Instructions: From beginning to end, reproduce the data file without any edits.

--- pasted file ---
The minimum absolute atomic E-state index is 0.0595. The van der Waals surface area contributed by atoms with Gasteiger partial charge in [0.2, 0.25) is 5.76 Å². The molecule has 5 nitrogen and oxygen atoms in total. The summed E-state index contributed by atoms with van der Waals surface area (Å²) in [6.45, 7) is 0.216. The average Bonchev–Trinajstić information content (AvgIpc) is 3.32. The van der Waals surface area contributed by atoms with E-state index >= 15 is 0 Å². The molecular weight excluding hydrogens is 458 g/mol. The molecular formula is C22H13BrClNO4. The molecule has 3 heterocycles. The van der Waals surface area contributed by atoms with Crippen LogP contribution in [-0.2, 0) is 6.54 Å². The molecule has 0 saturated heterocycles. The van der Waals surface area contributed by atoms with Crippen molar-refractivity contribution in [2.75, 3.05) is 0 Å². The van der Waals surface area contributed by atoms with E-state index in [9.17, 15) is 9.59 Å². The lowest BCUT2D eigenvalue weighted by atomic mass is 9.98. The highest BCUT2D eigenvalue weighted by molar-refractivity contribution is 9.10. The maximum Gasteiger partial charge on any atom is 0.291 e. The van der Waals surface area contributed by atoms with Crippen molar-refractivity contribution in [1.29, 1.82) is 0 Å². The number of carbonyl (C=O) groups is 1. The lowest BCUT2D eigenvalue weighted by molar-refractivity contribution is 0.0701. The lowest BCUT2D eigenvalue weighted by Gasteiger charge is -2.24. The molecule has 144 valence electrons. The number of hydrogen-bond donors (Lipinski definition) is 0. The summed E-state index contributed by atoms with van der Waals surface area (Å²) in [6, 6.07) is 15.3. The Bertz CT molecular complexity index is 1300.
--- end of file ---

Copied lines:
The minimum absolute atomic E-state index is 0.0595. The van der Waals surface area contributed by atoms with Gasteiger partial charge in [0.2, 0.25) is 5.76 Å². The molecule has 5 nitrogen and oxygen atoms in total. The summed E-state index contributed by atoms with van der Waals surface area (Å²) in [6.45, 7) is 0.216. The average Bonchev–Trinajstić information content (AvgIpc) is 3.32. The van der Waals surface area contributed by atoms with E-state index >= 15 is 0 Å². The molecular weight excluding hydrogens is 458 g/mol. The molecular formula is C22H13BrClNO4. The molecule has 3 heterocycles. The van der Waals surface area contributed by atoms with Crippen LogP contribution in [-0.2, 0) is 6.54 Å². The molecule has 0 saturated heterocycles. The van der Waals surface area contributed by atoms with Crippen molar-refractivity contribution in [2.75, 3.05) is 0 Å². The van der Waals surface area contributed by atoms with E-state index in [9.17, 15) is 9.59 Å². The lowest BCUT2D eigenvalue weighted by atomic mass is 9.98. The highest BCUT2D eigenvalue weighted by molar-refractivity contribution is 9.10. The maximum Gasteiger partial charge on any atom is 0.291 e. The van der Waals surface area contributed by atoms with Crippen molar-refractivity contribution in [1.29, 1.82) is 0 Å². The number of carbonyl (C=O) groups is 1. The lowest BCUT2D eigenvalue weighted by molar-refractivity contribution is 0.0701. The lowest BCUT2D eigenvalue weighted by Gasteiger charge is -2.24. The molecule has 144 valence electrons. The number of hydrogen-bond donors (Lipinski definition) is 0. The summed E-state index contributed by atoms with van der Waals surface area (Å²) in [6, 6.07) is 15.3. The Bertz CT molecular complexity index is 1300.